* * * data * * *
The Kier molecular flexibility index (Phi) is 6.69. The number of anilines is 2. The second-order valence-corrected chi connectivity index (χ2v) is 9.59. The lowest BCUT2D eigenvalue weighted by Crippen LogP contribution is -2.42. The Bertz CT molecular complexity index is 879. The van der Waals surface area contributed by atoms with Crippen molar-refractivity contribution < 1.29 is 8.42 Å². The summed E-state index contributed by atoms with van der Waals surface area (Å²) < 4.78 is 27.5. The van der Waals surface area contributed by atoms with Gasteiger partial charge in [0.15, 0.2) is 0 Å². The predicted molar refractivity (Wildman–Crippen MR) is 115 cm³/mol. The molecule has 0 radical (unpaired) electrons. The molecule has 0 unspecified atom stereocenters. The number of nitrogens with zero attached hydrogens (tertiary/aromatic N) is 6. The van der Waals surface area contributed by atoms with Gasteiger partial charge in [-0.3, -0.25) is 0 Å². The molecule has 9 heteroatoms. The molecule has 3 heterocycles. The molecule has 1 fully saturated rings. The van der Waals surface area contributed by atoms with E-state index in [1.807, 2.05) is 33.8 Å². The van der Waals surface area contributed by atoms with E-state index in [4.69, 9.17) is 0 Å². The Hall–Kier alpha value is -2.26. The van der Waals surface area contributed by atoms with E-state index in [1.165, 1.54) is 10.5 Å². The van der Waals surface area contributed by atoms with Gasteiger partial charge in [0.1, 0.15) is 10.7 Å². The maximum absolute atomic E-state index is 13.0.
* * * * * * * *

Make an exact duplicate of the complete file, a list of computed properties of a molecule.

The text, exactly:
The Kier molecular flexibility index (Phi) is 6.69. The number of anilines is 2. The second-order valence-corrected chi connectivity index (χ2v) is 9.59. The lowest BCUT2D eigenvalue weighted by Crippen LogP contribution is -2.42. The Bertz CT molecular complexity index is 879. The van der Waals surface area contributed by atoms with Crippen molar-refractivity contribution < 1.29 is 8.42 Å². The summed E-state index contributed by atoms with van der Waals surface area (Å²) < 4.78 is 27.5. The van der Waals surface area contributed by atoms with Gasteiger partial charge in [0.15, 0.2) is 0 Å². The predicted molar refractivity (Wildman–Crippen MR) is 115 cm³/mol. The molecule has 0 radical (unpaired) electrons. The molecule has 0 unspecified atom stereocenters. The number of nitrogens with zero attached hydrogens (tertiary/aromatic N) is 6. The van der Waals surface area contributed by atoms with Gasteiger partial charge in [-0.3, -0.25) is 0 Å². The molecule has 9 heteroatoms. The molecule has 3 heterocycles. The molecule has 1 fully saturated rings. The van der Waals surface area contributed by atoms with E-state index in [1.807, 2.05) is 33.8 Å². The van der Waals surface area contributed by atoms with E-state index in [4.69, 9.17) is 0 Å². The Hall–Kier alpha value is -2.26. The van der Waals surface area contributed by atoms with E-state index in [1.165, 1.54) is 10.5 Å². The van der Waals surface area contributed by atoms with Gasteiger partial charge in [0.1, 0.15) is 10.7 Å². The maximum absolute atomic E-state index is 13.0.